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What are Planning Overlays and How Do They Affect Me? [Victoria]

What Are Planning Overlays And How Do They Affect Me.jpgIf you’re looking to build a new home in Victoria, you may need to submit a planning application to your local council before you canstart.

How straightforward (or complicated) this process is will depend on where your property is located, the features of the land and surrounding areas, and the type of dwelling you wish to build.

For some property owners, planning overlays will also apply. The purpose of an overlay is to make sure that any development is compatible with the land and the surrounding environment. Planning overlays set out the conditions your building needs to comply with - and they can have a significant impact on your plans.

Planning Overlays Explained

It’s important to note that planning overlays are different to land zones. All land is subject to a zone which is classified by the local council. Examples include residential, industrial or rural, and zones determine how the land can be used.

But many areas are also subject to planning overlays, and these relate to specific aspects of the land, including vegetation, erosion or bushfire risk. You can find out if any planning overlays apply to your property by getting in touch with your local council or searching online on the Victorian Land Data website

Types of Planning Overlays

In Victoria, there are many different planning overlays, ranging from erosion risk and significant vegetation, to those concerning heritage and character. Each have a specific purpose and they are categorised under four main headings:

  • Environmental and Landscape Overlays
  • Heritage and Built Form Overlays
  • Land Management Overlays
  • Other Overlays

Environmental and Landscape Overlays apply to locations with significant vegetation that is to be protected and preserved. Owners of properties within these areas will require a permit to remove any vegetation, except in cases where an exemption applies.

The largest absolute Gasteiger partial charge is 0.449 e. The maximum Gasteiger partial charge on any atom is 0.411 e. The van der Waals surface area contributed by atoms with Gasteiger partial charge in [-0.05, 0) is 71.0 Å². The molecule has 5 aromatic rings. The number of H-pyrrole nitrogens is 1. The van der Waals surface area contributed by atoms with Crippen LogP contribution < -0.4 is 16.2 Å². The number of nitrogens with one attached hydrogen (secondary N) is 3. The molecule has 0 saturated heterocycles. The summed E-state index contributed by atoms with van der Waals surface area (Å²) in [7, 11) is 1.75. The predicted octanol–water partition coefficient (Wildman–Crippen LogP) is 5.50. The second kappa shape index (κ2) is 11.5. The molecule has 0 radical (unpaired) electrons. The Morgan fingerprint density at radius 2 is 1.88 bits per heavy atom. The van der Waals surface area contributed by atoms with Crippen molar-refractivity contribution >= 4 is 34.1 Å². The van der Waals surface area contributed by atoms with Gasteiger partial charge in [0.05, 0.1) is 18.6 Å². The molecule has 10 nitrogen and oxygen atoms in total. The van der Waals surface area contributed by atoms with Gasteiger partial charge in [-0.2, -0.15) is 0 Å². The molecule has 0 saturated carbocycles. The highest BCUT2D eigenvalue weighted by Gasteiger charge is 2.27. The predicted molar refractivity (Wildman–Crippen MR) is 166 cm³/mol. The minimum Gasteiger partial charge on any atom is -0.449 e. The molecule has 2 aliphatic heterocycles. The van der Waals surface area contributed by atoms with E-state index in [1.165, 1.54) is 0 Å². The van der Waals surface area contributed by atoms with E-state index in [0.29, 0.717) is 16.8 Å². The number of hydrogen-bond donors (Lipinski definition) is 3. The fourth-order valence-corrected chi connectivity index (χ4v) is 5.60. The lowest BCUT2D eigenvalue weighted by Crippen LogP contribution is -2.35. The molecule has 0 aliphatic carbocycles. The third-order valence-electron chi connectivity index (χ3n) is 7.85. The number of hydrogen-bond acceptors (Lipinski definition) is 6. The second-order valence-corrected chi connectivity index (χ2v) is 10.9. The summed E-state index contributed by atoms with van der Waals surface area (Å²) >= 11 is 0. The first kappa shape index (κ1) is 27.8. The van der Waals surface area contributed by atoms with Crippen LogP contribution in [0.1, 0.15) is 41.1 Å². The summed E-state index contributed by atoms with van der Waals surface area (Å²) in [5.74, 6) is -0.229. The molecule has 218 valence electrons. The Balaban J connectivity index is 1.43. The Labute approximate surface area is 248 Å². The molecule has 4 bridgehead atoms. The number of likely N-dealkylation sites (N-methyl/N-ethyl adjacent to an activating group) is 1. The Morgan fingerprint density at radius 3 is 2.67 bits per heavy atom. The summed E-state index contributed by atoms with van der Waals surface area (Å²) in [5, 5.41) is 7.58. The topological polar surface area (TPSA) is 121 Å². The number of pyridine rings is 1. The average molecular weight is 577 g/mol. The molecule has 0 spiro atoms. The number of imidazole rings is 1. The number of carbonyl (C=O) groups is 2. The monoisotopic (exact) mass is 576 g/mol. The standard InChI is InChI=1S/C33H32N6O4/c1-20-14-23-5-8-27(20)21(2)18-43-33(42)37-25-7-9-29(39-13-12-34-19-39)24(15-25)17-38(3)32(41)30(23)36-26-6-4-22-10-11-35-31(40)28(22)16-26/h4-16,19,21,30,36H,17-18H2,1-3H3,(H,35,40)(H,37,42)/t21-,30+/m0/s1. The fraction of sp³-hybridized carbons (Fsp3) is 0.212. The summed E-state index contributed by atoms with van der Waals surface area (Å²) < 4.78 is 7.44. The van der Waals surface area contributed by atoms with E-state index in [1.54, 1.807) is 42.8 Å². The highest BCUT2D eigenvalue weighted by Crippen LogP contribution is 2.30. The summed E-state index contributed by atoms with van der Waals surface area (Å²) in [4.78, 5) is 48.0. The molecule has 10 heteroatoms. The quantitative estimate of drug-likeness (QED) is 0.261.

Heritage and Built Form Overlays concern the design and future use of the property, plus they identify any heritage or neighbourhood character values that need to be considered.

Land Management Overlays relate to the property’s site conditions, such as erosion, flooding and bushfire risk. In most cases, a report containing recommendations for compliance will need to be prepared by a qualified specialist in that field and submitted to council with your planning application.

Other Overlays are quite specific – for example those applicable to airports or roads.

How Overlays Affect the Planning Process

If an overlay applies to your property, this will increase the likelihood for a Planning Permit requirement. If planning is needed, there will be requirements on the overlay that you’ll need to meet to show the council that your building will not adversely impact the areas that are to be protected.

If, for example, your property was covered by an ESO, (Environmental Significance Overlay - which relates to significant vegetation on and around your property), this would mean that your council may request that you show all the existing trees on your property on your building plans, and also any that need to be removed that may be subject to an arborist report. For the EMO (Erosion Management Overlay) and WMO (Wildfire Management Overlay) you may also need to submit other detailed reports to council with your application.

The EMO report is completed by a geotechnical engineer and it details the potential for erosion and landslip on your property, and makes recommendations to minimise risk. A fire management assessor can complete the WMO report (known as a Bushfire Management Statement), and they will conduct a site visit to assess the risk of bushfire damage, give the property a BAL rating and make recommendations regarding vegetation removal and building products that are suitable to use in areas prone to bushfires.

Overlays are Here to Help

Overlays may sometimes complicate things but they are necessary to maintain the integrity of the neighbourhood and protect the environment against unsuitable developments. They will also make sure your house is built in a way that is sustainable and compatible with site conditions, so that you can enjoy your new home for many years to come.

Do you have any questions regarding Town Planning? Please comment below and one of our team will get back to you. 

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Heather Raikes

Posted by:
Heather Raikes

Contracts Administrator at Anchor Homes.

Topics: Process

    


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